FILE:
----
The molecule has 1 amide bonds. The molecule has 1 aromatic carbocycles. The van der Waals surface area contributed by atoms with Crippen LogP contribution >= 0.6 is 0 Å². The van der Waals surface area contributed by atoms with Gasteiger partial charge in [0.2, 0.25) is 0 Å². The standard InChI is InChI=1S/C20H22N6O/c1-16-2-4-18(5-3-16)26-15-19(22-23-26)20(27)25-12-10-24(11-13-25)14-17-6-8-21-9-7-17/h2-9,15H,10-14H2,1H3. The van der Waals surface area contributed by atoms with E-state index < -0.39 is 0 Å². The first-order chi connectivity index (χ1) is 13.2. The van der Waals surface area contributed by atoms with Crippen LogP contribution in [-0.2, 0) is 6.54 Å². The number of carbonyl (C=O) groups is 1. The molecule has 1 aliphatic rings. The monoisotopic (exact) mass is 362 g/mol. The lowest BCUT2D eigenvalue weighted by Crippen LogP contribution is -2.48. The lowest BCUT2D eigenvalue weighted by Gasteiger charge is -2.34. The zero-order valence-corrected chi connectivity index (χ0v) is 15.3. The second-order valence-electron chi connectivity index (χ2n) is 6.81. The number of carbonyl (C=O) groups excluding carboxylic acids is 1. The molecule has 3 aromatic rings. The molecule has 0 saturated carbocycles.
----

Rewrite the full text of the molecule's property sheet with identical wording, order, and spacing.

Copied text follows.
The molecule has 1 amide bonds. The molecule has 1 aromatic carbocycles. The van der Waals surface area contributed by atoms with Crippen LogP contribution >= 0.6 is 0 Å². The van der Waals surface area contributed by atoms with Gasteiger partial charge in [0.2, 0.25) is 0 Å². The standard InChI is InChI=1S/C20H22N6O/c1-16-2-4-18(5-3-16)26-15-19(22-23-26)20(27)25-12-10-24(11-13-25)14-17-6-8-21-9-7-17/h2-9,15H,10-14H2,1H3. The van der Waals surface area contributed by atoms with E-state index < -0.39 is 0 Å². The first-order chi connectivity index (χ1) is 13.2. The van der Waals surface area contributed by atoms with Crippen LogP contribution in [-0.2, 0) is 6.54 Å². The number of carbonyl (C=O) groups is 1. The molecule has 1 aliphatic rings. The monoisotopic (exact) mass is 362 g/mol. The lowest BCUT2D eigenvalue weighted by Crippen LogP contribution is -2.48. The lowest BCUT2D eigenvalue weighted by Gasteiger charge is -2.34. The zero-order valence-corrected chi connectivity index (χ0v) is 15.3. The second-order valence-electron chi connectivity index (χ2n) is 6.81. The number of carbonyl (C=O) groups excluding carboxylic acids is 1. The molecule has 3 aromatic rings. The molecule has 0 saturated carbocycles.